The pharmaceutical sector has proved its agility during the Covid-19 crisis in spite of supply-chain disruptions and restrictive containment measures imposed on businesses. Many factors were projected to exert pressure on pharmaceuticals, including the delay or cancellation of non-urgent treatments or the postponement in the approval of new drugs. However, this impact was soon neutralized by the growing demand for Covid-19 vaccines, the shift towards telemedicine and thus prescription for drugs, which recorded a near all-time-high demand during lockdowns. However, the three main drug segments are projected to grow in 2021 at different paces: +2% for generic drug makers, compared to +8% for Big Pharma and +21% for biotech drug makers. Biotechs and Big Pharma benefited from substantial help from governments and humanitarian organizations such as the WHO, who would secure, in return, a supply for less advantaged countries. The race to find a cure against the coronavirus channeled around USD25bn into pharmaceutical R&D in 2020 alone, with half coming from the US’s “Operation Warp Speed”. Not only had these operations supported the development of vaccines in (much) shorter timelines, they also drove up significantly the operating margins of patented drug makers, but not for their generic counterparts. Profitwise, the operating margin rate of generic drug makers is indeed expected to remain below 10% on a global average in 2021, versus nearly 30% for Big Pharma and a lavish 45% for successful biotechnological companies.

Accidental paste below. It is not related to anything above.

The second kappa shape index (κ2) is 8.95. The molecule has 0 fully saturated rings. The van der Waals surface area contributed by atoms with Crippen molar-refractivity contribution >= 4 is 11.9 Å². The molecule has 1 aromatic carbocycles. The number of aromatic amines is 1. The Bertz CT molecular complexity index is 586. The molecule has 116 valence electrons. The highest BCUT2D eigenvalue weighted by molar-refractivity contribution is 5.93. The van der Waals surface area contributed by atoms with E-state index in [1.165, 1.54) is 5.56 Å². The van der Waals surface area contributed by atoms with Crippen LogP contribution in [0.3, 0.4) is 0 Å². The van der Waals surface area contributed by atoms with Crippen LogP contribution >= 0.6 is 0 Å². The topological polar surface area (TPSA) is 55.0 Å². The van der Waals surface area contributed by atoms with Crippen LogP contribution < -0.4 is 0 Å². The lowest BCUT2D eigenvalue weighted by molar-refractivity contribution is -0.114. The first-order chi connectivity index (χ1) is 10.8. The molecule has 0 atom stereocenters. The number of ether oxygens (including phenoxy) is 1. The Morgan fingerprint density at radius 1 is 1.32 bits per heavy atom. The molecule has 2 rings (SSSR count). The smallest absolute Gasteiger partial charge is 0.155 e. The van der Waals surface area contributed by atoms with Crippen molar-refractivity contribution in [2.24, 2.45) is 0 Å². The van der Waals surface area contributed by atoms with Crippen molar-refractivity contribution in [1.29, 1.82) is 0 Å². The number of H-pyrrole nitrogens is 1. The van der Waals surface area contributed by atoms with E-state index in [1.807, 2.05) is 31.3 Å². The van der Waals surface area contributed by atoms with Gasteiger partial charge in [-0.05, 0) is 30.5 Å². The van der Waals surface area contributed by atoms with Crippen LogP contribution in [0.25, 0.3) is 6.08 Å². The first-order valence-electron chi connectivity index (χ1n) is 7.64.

However, the pharmaceutical sector is subject to several hurdles. One is related to the rollout of the Covid-19 vaccines and rethinking global supply chains as the pressure to ‘reshore’ drug production has risen during the pandemic, which unveiled the world’s reliance on China for many active pharmaceutical ingredients (APIs), including paracetamol, due to its cost-competitiveness. There is a growing sentiment among governments to reduce medical imports using trade barriers, regulations and incentives to encourage the development of domestic pharmaceutical supply chains in the years ahead. For instance, the 2020 EU pharmaceutical strategy is built around legislative and non-legislative actions to support competitiveness, innovation and the sustainability of the local industry. The strategy aims at enhancing crisis preparedness and response mechanisms, as well as diversifying and securing supply chains to address medicine shortages.
In addition, Big Pharma struggles relentlessly to overcome political hurdles related to drug price-gouging. Indeed, higher production costs are no longer the only argument to justify the price difference between a Western drug maker and that of a low-cost country. Pharmaceutical behemoths have been under growing pressure to work with wealthy countries on a cost cap for the less well off, even if some vaccines cannot be sold too cheap. For instance, mRNA vaccines against Covid-19 such as those from Pfizer or Moderna (USD30 per vaccine jab) are more expensive to manufacture and store than vaccines based on an adenovirus vector, such as the one developed by AstraZeneca (USD15), which needs to be administered in higher doses to elicit an immune response. So the pharmaceutical sector may become uncomfortable with spending massive amounts on R&D if its enviable pricing power is dealt with by legal regulatory frameworks rather than by laboratories themselves.